The issue is that the amp does not necessarily have to be more powerful to drive the 4 ohm speaker. 200 watts is 200 watts. However the amp has to provide more current to the four ohm load so the output transistors have to be more robust. Now the power delivered is the square of the current X the resistance. So if we have the 8 ohm load the square of the current is 200 watts/8 ohms which is 25. The square root of 25 is 5 amps. So the amp has to deliver 5 amps to produce 200 watts into 8 ohms. Now the voltage from ohms law is the current X the resistance which is 5 amps X 8 ohms which is 40 volts Now lets take the four ohm load. The square of the current is 200 watts/4 ohms. Which is 50, the square root gives a current of 7.071067 amps Now the voltage from ohms law is 7.071067 amps X 4 ohms which is 28.284 volts. Now if the amp did not drop its voltage when driving the 4 ohm load then the power delivered is the square of the voltage divided by the resistance. So we would have 40 volts squared/4 ohms this is 1600/4 which is 400 watts. Now you might say what is the difference. Well if the amp drops voltage supplying the four ohm load it is current limited. The transistors will be stressed and the amp will likely hit a hard clip and in the worst case scenario will clip at five amps, if that is its maximum current output. If you do the above calculations that would be 100 watts into 4 ohms. The point is that amplifiers that have to deliver more current require larger power supplies and bigger output devices. It is the current output of the amp that has a bearing on cost. The maximum current output determines how much power an amp can deliver to a given load. The voltage an amp can deliver is determined by the operating voltage of the power transistors. Obviously the output voltage can not exceed that. I hope that has answered your question.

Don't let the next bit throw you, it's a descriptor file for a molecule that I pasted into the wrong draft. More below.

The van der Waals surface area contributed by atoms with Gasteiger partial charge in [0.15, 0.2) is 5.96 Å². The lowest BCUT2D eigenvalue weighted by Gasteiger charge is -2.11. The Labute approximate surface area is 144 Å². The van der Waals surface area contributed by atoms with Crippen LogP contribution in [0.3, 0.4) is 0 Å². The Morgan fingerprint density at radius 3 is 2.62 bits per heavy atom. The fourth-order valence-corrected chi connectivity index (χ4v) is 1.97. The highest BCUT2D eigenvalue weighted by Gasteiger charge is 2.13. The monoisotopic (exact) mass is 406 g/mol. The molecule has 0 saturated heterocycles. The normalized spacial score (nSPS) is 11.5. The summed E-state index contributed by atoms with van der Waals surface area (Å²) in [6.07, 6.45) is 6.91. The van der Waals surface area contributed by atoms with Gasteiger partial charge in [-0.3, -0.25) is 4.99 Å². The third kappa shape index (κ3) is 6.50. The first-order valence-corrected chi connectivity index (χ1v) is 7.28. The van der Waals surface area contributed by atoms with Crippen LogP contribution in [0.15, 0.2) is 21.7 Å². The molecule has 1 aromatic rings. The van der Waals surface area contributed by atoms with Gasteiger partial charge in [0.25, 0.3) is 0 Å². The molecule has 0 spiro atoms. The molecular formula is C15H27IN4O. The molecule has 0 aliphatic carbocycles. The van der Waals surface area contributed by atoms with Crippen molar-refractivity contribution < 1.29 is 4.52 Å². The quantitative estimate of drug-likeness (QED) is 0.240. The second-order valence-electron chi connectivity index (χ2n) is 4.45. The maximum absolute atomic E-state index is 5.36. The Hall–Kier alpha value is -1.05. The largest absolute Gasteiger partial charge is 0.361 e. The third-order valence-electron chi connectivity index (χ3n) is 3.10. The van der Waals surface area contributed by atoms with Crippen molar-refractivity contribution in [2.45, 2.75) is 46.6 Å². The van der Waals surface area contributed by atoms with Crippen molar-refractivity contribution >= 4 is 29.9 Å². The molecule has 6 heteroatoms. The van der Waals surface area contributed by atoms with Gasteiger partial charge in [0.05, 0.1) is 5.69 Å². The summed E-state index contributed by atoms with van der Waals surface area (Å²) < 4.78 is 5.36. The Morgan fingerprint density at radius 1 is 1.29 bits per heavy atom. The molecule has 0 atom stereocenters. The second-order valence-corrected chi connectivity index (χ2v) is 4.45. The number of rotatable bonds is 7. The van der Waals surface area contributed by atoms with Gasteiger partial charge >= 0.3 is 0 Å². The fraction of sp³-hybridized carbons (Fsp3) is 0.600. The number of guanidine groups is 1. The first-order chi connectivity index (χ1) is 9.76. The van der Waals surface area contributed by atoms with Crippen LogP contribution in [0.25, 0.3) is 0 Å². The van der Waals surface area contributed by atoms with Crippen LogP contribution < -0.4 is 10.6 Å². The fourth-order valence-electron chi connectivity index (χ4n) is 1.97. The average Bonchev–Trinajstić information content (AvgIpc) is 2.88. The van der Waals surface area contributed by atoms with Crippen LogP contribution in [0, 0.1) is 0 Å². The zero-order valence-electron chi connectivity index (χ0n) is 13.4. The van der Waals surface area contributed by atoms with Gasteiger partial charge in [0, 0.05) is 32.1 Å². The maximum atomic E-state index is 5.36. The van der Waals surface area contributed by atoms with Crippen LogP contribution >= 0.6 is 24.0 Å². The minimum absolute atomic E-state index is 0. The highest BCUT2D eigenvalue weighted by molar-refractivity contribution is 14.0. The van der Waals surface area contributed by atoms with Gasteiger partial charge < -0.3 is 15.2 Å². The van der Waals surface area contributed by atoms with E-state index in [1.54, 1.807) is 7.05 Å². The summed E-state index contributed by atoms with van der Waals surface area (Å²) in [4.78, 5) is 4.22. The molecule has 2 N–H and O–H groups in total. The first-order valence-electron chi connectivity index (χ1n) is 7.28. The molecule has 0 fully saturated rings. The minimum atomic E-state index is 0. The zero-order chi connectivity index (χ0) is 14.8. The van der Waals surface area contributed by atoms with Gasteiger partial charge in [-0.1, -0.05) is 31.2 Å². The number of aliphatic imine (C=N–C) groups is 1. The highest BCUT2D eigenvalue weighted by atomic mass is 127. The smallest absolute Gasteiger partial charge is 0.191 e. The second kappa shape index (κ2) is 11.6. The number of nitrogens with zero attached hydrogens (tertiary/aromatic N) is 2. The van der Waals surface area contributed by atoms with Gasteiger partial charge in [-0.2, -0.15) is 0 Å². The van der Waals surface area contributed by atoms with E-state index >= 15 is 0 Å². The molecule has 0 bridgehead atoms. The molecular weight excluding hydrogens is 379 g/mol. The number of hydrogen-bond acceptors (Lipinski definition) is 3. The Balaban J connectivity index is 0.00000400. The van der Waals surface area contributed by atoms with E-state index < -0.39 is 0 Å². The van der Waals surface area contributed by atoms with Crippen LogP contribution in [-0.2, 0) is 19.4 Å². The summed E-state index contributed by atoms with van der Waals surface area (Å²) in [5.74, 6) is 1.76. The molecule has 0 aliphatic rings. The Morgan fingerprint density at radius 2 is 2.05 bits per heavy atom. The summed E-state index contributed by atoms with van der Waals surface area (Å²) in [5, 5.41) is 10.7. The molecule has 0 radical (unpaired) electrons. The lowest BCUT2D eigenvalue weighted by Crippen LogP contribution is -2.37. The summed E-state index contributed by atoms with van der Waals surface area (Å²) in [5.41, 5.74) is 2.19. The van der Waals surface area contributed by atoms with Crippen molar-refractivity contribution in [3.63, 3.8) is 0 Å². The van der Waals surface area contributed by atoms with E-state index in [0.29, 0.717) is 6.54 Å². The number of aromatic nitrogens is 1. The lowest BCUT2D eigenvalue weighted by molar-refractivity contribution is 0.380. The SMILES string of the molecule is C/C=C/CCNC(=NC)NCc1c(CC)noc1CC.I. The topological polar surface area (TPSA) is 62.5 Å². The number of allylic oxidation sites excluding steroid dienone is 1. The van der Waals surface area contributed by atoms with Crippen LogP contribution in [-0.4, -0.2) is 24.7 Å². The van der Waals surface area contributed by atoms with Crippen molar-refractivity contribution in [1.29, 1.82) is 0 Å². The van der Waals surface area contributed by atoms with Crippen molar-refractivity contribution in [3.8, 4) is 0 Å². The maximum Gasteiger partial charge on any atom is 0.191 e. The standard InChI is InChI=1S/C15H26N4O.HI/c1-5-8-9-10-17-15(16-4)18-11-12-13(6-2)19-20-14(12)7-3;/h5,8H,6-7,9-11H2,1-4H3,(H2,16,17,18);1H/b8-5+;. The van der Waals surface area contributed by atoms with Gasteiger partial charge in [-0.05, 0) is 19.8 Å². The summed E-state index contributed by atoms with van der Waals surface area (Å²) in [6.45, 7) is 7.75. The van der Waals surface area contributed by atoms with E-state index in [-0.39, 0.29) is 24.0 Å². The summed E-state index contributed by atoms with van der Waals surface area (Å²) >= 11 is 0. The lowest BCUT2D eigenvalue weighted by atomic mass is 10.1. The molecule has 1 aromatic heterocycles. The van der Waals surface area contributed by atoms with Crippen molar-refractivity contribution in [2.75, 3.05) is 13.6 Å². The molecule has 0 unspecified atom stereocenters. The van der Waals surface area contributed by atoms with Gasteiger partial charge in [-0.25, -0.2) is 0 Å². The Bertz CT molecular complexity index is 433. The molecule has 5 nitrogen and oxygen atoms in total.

woo...i was hoping i wasnt wrong. Thanks for adding more depth TLS guy. I was going to do all of the math, but it was late...

I don't know exactly what you mean by the db rating. I will assume you are talking about loudspeaker sensitivity. There are two ways of expressing it in common usage, which makes it confusing. The first is the sound pressure level driving a speaker with 1 Watt of power and measuring spl at 1 meter. This is spl in db at 1 watt 1 meter. The other is to apply 2.8 volts and measure spl. Now I think you can see that a 4 ohm speaker will have a higher rating with the later method as it will be taking more power. Power is voltage squared divided by resistance. Now the db scale is log. So under the same conditions of test a speaker with a 3db increase in sensitivity has the same effect as doubling the amp power to the less sensitive one. The other thing is max spl, which is not usually quoted, and varies with frequency usually. For instance power is often limited in the bass because of limitations of cone movement (xmax). Speakers seemingly so simple are in fact complex. There are a lot of specs that are hidden by manufacturers. One of the most useful pieces of information is the waterfall plot. Only the best manufacturers publish those. Specs are easily and often manipulated by manufacturers to their advantage. Even then you can not judge a speaker by the specs. You have to listen. A good spec. sheet however can give you a good idea which speakers not to waste your time with.